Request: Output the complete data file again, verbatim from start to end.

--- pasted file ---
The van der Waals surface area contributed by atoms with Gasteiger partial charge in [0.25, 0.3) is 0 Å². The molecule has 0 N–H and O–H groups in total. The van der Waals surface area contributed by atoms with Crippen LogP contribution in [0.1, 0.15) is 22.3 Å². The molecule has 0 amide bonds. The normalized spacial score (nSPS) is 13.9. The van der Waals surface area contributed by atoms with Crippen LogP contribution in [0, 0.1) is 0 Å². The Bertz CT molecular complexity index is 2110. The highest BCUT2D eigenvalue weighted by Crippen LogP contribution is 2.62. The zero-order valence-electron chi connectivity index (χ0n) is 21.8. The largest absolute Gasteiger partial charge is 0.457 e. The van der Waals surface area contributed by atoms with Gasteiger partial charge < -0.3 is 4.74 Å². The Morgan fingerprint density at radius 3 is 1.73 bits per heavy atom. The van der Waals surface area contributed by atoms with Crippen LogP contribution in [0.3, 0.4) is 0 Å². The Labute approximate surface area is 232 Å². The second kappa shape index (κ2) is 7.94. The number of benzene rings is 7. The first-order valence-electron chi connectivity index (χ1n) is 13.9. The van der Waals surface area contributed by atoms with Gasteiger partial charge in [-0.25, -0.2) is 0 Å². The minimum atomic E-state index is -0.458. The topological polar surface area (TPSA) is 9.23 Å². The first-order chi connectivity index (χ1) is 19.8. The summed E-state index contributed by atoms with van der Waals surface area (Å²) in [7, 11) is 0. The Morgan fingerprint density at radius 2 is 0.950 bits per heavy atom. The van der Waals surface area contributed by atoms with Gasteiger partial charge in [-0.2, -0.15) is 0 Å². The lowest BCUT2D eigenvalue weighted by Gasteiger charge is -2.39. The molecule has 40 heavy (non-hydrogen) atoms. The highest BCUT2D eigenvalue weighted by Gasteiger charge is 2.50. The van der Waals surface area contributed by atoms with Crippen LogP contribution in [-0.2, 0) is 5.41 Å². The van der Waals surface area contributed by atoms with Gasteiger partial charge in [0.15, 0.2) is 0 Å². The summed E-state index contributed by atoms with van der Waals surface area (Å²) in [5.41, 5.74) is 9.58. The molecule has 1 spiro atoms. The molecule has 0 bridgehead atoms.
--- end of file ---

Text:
The van der Waals surface area contributed by atoms with Gasteiger partial charge in [0.25, 0.3) is 0 Å². The molecule has 0 N–H and O–H groups in total. The van der Waals surface area contributed by atoms with Crippen LogP contribution in [0.1, 0.15) is 22.3 Å². The molecule has 0 amide bonds. The normalized spacial score (nSPS) is 13.9. The van der Waals surface area contributed by atoms with Crippen LogP contribution in [0, 0.1) is 0 Å². The Bertz CT molecular complexity index is 2110. The highest BCUT2D eigenvalue weighted by Crippen LogP contribution is 2.62. The zero-order valence-electron chi connectivity index (χ0n) is 21.8. The largest absolute Gasteiger partial charge is 0.457 e. The van der Waals surface area contributed by atoms with Gasteiger partial charge < -0.3 is 4.74 Å². The Morgan fingerprint density at radius 3 is 1.73 bits per heavy atom. The van der Waals surface area contributed by atoms with Crippen LogP contribution in [0.3, 0.4) is 0 Å². The Labute approximate surface area is 232 Å². The second kappa shape index (κ2) is 7.94. The number of benzene rings is 7. The first-order valence-electron chi connectivity index (χ1n) is 13.9. The van der Waals surface area contributed by atoms with Gasteiger partial charge in [-0.25, -0.2) is 0 Å². The minimum atomic E-state index is -0.458. The topological polar surface area (TPSA) is 9.23 Å². The first-order chi connectivity index (χ1) is 19.8. The summed E-state index contributed by atoms with van der Waals surface area (Å²) in [7, 11) is 0. The Morgan fingerprint density at radius 2 is 0.950 bits per heavy atom. The van der Waals surface area contributed by atoms with Gasteiger partial charge in [-0.2, -0.15) is 0 Å². The lowest BCUT2D eigenvalue weighted by Gasteiger charge is -2.39. The molecule has 40 heavy (non-hydrogen) atoms. The highest BCUT2D eigenvalue weighted by Gasteiger charge is 2.50. The van der Waals surface area contributed by atoms with Crippen LogP contribution in [-0.2, 0) is 5.41 Å². The van der Waals surface area contributed by atoms with Gasteiger partial charge in [0.15, 0.2) is 0 Å². The summed E-state index contributed by atoms with van der Waals surface area (Å²) in [5.41, 5.74) is 9.58. The molecule has 1 spiro atoms. The molecule has 0 bridgehead atoms.